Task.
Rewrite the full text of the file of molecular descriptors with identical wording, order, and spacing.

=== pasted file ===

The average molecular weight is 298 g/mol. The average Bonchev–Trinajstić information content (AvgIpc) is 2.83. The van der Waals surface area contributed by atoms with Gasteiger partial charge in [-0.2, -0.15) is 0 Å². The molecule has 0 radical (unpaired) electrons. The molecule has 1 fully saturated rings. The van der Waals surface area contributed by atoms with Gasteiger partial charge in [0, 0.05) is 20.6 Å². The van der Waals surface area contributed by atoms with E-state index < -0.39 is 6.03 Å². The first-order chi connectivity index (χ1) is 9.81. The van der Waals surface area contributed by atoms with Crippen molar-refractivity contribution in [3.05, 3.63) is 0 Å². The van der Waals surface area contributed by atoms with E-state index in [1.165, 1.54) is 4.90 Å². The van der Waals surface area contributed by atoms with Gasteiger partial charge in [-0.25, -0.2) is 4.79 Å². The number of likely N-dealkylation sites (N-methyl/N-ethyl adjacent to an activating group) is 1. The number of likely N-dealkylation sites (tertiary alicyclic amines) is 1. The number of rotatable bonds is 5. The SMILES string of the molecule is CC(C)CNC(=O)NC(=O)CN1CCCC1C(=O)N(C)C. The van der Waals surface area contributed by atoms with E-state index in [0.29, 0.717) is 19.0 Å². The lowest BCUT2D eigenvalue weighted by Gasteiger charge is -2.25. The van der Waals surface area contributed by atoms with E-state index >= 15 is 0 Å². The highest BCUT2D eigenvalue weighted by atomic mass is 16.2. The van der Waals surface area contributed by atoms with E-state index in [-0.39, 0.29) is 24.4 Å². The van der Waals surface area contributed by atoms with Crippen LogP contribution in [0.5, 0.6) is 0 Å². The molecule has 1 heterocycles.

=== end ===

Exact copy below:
The average molecular weight is 298 g/mol. The average Bonchev–Trinajstić information content (AvgIpc) is 2.83. The van der Waals surface area contributed by atoms with Gasteiger partial charge in [-0.2, -0.15) is 0 Å². The molecule has 0 radical (unpaired) electrons. The molecule has 1 fully saturated rings. The van der Waals surface area contributed by atoms with Gasteiger partial charge in [0, 0.05) is 20.6 Å². The van der Waals surface area contributed by atoms with E-state index < -0.39 is 6.03 Å². The first-order chi connectivity index (χ1) is 9.81. The van der Waals surface area contributed by atoms with Crippen molar-refractivity contribution in [3.05, 3.63) is 0 Å². The van der Waals surface area contributed by atoms with E-state index in [1.165, 1.54) is 4.90 Å². The van der Waals surface area contributed by atoms with Gasteiger partial charge in [-0.25, -0.2) is 4.79 Å². The number of likely N-dealkylation sites (N-methyl/N-ethyl adjacent to an activating group) is 1. The number of likely N-dealkylation sites (tertiary alicyclic amines) is 1. The number of rotatable bonds is 5. The SMILES string of the molecule is CC(C)CNC(=O)NC(=O)CN1CCCC1C(=O)N(C)C. The van der Waals surface area contributed by atoms with E-state index in [0.29, 0.717) is 19.0 Å². The lowest BCUT2D eigenvalue weighted by Gasteiger charge is -2.25. The van der Waals surface area contributed by atoms with E-state index >= 15 is 0 Å². The highest BCUT2D eigenvalue weighted by atomic mass is 16.2. The van der Waals surface area contributed by atoms with E-state index in [-0.39, 0.29) is 24.4 Å². The van der Waals surface area contributed by atoms with Crippen LogP contribution in [0.5, 0.6) is 0 Å². The molecule has 1 heterocycles.